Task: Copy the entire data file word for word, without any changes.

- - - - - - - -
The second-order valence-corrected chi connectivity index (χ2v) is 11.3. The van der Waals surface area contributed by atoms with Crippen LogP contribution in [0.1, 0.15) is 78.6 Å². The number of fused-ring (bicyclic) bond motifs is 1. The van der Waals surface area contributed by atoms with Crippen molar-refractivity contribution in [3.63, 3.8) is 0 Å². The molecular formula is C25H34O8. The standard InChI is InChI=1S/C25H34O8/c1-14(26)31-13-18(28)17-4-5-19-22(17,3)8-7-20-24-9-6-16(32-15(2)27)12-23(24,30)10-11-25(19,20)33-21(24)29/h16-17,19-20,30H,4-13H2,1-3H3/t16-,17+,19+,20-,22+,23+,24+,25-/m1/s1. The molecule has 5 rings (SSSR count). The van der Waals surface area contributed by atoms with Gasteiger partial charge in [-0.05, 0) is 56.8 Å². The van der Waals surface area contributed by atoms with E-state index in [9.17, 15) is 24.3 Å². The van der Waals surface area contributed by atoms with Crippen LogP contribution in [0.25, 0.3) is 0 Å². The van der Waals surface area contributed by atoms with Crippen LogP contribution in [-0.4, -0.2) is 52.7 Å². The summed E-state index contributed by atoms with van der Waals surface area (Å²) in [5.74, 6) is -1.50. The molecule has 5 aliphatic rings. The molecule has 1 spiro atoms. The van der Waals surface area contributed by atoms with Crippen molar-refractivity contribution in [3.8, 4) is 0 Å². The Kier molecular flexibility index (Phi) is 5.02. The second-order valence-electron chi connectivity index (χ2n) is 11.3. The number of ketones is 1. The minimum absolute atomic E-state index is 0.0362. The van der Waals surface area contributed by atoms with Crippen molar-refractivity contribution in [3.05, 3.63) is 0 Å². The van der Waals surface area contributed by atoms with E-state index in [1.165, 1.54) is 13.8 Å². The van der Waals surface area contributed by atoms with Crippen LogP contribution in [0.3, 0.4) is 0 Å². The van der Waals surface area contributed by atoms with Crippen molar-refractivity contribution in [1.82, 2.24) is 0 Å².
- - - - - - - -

The second-order valence-corrected chi connectivity index (χ2v) is 11.3. The van der Waals surface area contributed by atoms with Crippen LogP contribution in [0.1, 0.15) is 78.6 Å². The number of fused-ring (bicyclic) bond motifs is 1. The van der Waals surface area contributed by atoms with Crippen molar-refractivity contribution in [3.63, 3.8) is 0 Å². The molecular formula is C25H34O8. The standard InChI is InChI=1S/C25H34O8/c1-14(26)31-13-18(28)17-4-5-19-22(17,3)8-7-20-24-9-6-16(32-15(2)27)12-23(24,30)10-11-25(19,20)33-21(24)29/h16-17,19-20,30H,4-13H2,1-3H3/t16-,17+,19+,20-,22+,23+,24+,25-/m1/s1. The molecule has 5 rings (SSSR count). The van der Waals surface area contributed by atoms with Gasteiger partial charge in [-0.05, 0) is 56.8 Å². The van der Waals surface area contributed by atoms with E-state index in [9.17, 15) is 24.3 Å². The van der Waals surface area contributed by atoms with Crippen LogP contribution in [0.25, 0.3) is 0 Å². The van der Waals surface area contributed by atoms with Crippen LogP contribution in [-0.4, -0.2) is 52.7 Å². The summed E-state index contributed by atoms with van der Waals surface area (Å²) in [5.74, 6) is -1.50. The molecule has 5 aliphatic rings. The molecule has 1 spiro atoms. The van der Waals surface area contributed by atoms with Crippen molar-refractivity contribution in [3.8, 4) is 0 Å². The Kier molecular flexibility index (Phi) is 5.02. The second-order valence-electron chi connectivity index (χ2n) is 11.3. The number of ketones is 1. The minimum absolute atomic E-state index is 0.0362. The van der Waals surface area contributed by atoms with Crippen molar-refractivity contribution in [3.05, 3.63) is 0 Å². The van der Waals surface area contributed by atoms with E-state index in [1.165, 1.54) is 13.8 Å². The van der Waals surface area contributed by atoms with Crippen LogP contribution in [0.3, 0.4) is 0 Å². The van der Waals surface area contributed by atoms with Crippen molar-refractivity contribution in [1.82, 2.24) is 0 Å².